As always, this is from the ever expanding google doc on bits and bobs I read and learn from and transfer here for all our learning pleasure.
For those that work with me naloxone is a bit of a personal hobby horse of mine. I think it gets overused and poorly used and we seem to take perverse pleasure and moral superiority in acutely and totally reversing someone’s “high”.
Below are some of the pearls and learning points I got from it..
- despite popular opinion, if you can’t reverse a clearly opioid toxicity then it may well be buprenorphine you’re dealing with. (due to the complex chemical bit that I don’t really follow…)
- 0.04mg (a tenth of the dose found in most amps in the UK/Ireland) is probably the starting dose of choice (probably, not great science behind this but it’s what all the smart people say) in the opioid dependant person and titrate up. You can titrate up to 10mg or maybe even more.
- However if they have respiratory depression from opiates you have given the patient then feel free to give the whole amp (in our case 0.4mg)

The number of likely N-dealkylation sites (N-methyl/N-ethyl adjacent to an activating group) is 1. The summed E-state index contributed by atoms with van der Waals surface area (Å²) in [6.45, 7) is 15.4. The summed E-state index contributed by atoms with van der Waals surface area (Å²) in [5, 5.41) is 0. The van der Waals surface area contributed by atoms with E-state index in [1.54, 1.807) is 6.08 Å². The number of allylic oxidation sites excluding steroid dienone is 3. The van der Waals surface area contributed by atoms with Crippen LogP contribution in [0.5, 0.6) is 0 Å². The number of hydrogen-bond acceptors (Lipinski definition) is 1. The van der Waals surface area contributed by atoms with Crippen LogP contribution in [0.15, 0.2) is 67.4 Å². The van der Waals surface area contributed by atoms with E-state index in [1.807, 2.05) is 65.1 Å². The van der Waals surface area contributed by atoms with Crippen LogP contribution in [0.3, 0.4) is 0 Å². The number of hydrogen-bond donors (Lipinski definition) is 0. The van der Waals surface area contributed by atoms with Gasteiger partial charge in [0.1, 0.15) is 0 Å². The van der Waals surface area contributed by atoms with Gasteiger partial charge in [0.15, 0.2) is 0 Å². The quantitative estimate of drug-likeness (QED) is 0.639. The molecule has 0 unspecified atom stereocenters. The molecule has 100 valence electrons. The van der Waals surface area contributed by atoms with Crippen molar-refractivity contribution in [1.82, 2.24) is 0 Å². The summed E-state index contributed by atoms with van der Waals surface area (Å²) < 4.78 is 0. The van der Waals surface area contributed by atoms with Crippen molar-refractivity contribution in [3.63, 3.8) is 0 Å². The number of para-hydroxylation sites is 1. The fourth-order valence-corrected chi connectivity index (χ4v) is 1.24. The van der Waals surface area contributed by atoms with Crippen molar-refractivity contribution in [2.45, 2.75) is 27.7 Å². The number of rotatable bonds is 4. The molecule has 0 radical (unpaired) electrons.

- naloxone is short acting as it is very lipophilic and redistributes very quickly (possibly quicker than the opiate you were reversing) therefore patients can rebound into opiate toxicity (possibly after absconding from your ED…)
- if the patient is profoundly bradypneoic or apnoeic then it might be better to bag them first prior to reversal. The theory is that if they have a high pCO2 when you reverse them it may cause an increased catecholamine response with the reversal (this is animal data but it’s a nice pearl)
- therefore they suggest against use of o2 for patients with respiratory depression without CO2 monitoring. This is probably the right thing to do despite the routine practice of people slumped in wheelchairs with a face mask on and sats of 100% and a CO2 of dear knows what…
- they recommend the widely known infusion of 2/3 of the reversal dose over an hour
- they warn of the dangers of acute reversal (something many people seem quite satisfied with)
Check out the paper [if you can get access] and remember to watch my favourite scene of naloxone in popular culture.
Kim HK, Nelson LS. Reducing the harm of opioid overdose with the safe use of naloxone: a pharmacologic review. Expert Opinion on Drug Safety. Informa UK, Ltd; 2015;14 (07 ):000–0.
Featured image via “M” on flickr CC license